Book review: Encounters


    Short stories are a labour of love. While urdu literature and consequently publication may have thrived on sometimes soul shaking, sometimes scandalous, and sometimes saucy afsanas, English has had it different. Nobody goes to the bookstore to buy a short story anthology. People here go rarely enough even to buy novels, and in the limited Pakistani market, few homegrown English language writers have managed to make it.

    One thinks of Mohammad Hanif and Mohsin Hamid or even someone like Omar Shahid Hamid when thinking of a Pakistani writing success story, but no short story writer comes to mind. That said, the short story can be a powerful literary device. And without the comfort of time and space that a novel gives a writer, creating meaningful short stories can be a challenge.

    Despite the challenges, ‘Encounters’ by up and coming young author Akif Rashid is

    a short story anthology that manages to captivate the reader, and leave them having gained something from the experience at the end of it. For a debut work, Rashid has managed to create a smart literary world of his own. His stories are about people and the things they go through. What makes his writing interesting is that it’s honest. He does not try to localise or unnecessarily romanticise a situation, feeling comfortable in the skin of his characters – whether they are relatable to his likely audience or not. Writing about Caleb Wimson or someone else, Rashid has displayed his confidence as a writer by not considering how the work as a whole would be received.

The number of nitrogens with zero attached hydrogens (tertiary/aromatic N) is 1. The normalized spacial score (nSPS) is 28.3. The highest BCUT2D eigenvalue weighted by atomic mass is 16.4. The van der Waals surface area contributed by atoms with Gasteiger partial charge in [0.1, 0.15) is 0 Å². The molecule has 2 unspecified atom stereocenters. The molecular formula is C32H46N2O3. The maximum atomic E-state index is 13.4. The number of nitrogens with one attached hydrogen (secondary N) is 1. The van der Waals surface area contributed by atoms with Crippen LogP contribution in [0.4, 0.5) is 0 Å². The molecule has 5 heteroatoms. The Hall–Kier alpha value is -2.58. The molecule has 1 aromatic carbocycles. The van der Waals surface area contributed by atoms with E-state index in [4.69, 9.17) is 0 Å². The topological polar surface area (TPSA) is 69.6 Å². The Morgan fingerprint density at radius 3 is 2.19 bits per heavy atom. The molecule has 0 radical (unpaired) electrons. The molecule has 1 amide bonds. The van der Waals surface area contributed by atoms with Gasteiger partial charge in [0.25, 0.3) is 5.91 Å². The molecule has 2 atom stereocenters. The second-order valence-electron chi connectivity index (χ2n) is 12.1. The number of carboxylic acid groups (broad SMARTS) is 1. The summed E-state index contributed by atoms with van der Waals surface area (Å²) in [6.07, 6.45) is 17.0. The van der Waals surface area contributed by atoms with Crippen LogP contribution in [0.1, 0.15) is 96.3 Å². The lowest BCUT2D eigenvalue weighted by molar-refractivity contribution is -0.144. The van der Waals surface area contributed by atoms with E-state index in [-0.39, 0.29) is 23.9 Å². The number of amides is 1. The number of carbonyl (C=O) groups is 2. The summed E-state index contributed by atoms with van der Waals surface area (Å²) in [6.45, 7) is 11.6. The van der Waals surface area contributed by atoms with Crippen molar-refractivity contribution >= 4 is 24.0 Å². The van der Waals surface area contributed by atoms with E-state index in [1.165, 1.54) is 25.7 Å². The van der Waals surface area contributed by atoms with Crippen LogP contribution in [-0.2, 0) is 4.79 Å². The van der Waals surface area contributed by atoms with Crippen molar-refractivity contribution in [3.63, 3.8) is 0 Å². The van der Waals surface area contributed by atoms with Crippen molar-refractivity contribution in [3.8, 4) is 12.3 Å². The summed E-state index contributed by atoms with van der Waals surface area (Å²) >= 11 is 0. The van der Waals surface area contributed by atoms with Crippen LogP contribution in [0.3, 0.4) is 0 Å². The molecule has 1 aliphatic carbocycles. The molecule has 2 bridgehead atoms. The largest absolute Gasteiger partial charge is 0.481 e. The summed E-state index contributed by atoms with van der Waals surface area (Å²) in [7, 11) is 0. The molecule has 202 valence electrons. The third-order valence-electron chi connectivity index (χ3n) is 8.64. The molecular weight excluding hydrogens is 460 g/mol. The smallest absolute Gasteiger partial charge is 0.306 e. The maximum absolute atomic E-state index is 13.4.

There is great courage in writing this way, which is why it is also such a labour of love. But the audience being limited might just have made the writer wear his heart on his sleeve. There are natural shortcomings, it is after all the debut work of a very young writer. His characters while raw are not always fleshed out and the story has a certain whimsical tone to it which is in some instances good and other instances not so delightful. But what makes this a good work at the end of it is Rashid’s obvious talent as a writer. Whatever one may say about his topic, with the themes of self at self reflection at play, one cannot deny that this budding author can write a sentence.

    Written in flowing prose and with the skill of a master, one would no expect such work to come from someone as young as the author. This unique maturity along with a clear sense of issue makes Akif Rashid a writer to look out for.